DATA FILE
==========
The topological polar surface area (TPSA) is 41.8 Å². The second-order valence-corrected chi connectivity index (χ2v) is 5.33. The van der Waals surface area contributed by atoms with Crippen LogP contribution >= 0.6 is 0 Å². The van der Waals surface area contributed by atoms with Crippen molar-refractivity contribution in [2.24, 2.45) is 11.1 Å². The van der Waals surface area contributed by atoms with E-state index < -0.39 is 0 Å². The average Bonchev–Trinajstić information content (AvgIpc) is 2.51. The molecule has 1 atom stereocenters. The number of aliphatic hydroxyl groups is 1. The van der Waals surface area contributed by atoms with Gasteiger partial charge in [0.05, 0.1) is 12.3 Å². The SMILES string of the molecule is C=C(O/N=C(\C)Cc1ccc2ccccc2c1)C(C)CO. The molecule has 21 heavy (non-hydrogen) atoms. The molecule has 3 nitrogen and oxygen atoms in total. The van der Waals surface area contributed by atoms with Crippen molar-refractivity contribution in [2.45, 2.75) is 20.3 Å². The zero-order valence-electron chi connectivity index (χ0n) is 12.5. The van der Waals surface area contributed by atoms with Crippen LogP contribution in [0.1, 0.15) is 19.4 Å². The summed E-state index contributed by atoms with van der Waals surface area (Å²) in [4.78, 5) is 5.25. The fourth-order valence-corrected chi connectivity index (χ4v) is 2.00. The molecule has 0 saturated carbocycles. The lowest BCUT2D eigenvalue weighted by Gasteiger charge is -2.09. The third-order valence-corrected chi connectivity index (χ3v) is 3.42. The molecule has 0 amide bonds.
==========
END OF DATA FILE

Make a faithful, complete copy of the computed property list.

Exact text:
The topological polar surface area (TPSA) is 41.8 Å². The second-order valence-corrected chi connectivity index (χ2v) is 5.33. The van der Waals surface area contributed by atoms with Crippen LogP contribution >= 0.6 is 0 Å². The van der Waals surface area contributed by atoms with Crippen molar-refractivity contribution in [2.24, 2.45) is 11.1 Å². The van der Waals surface area contributed by atoms with E-state index < -0.39 is 0 Å². The average Bonchev–Trinajstić information content (AvgIpc) is 2.51. The molecule has 1 atom stereocenters. The number of aliphatic hydroxyl groups is 1. The van der Waals surface area contributed by atoms with Gasteiger partial charge in [0.05, 0.1) is 12.3 Å². The SMILES string of the molecule is C=C(O/N=C(\C)Cc1ccc2ccccc2c1)C(C)CO. The molecule has 21 heavy (non-hydrogen) atoms. The molecule has 3 nitrogen and oxygen atoms in total. The van der Waals surface area contributed by atoms with Crippen molar-refractivity contribution in [2.45, 2.75) is 20.3 Å². The zero-order valence-electron chi connectivity index (χ0n) is 12.5. The van der Waals surface area contributed by atoms with Crippen LogP contribution in [0.1, 0.15) is 19.4 Å². The summed E-state index contributed by atoms with van der Waals surface area (Å²) in [4.78, 5) is 5.25. The fourth-order valence-corrected chi connectivity index (χ4v) is 2.00. The molecule has 0 saturated carbocycles. The lowest BCUT2D eigenvalue weighted by Gasteiger charge is -2.09. The third-order valence-corrected chi connectivity index (χ3v) is 3.42. The molecule has 0 amide bonds.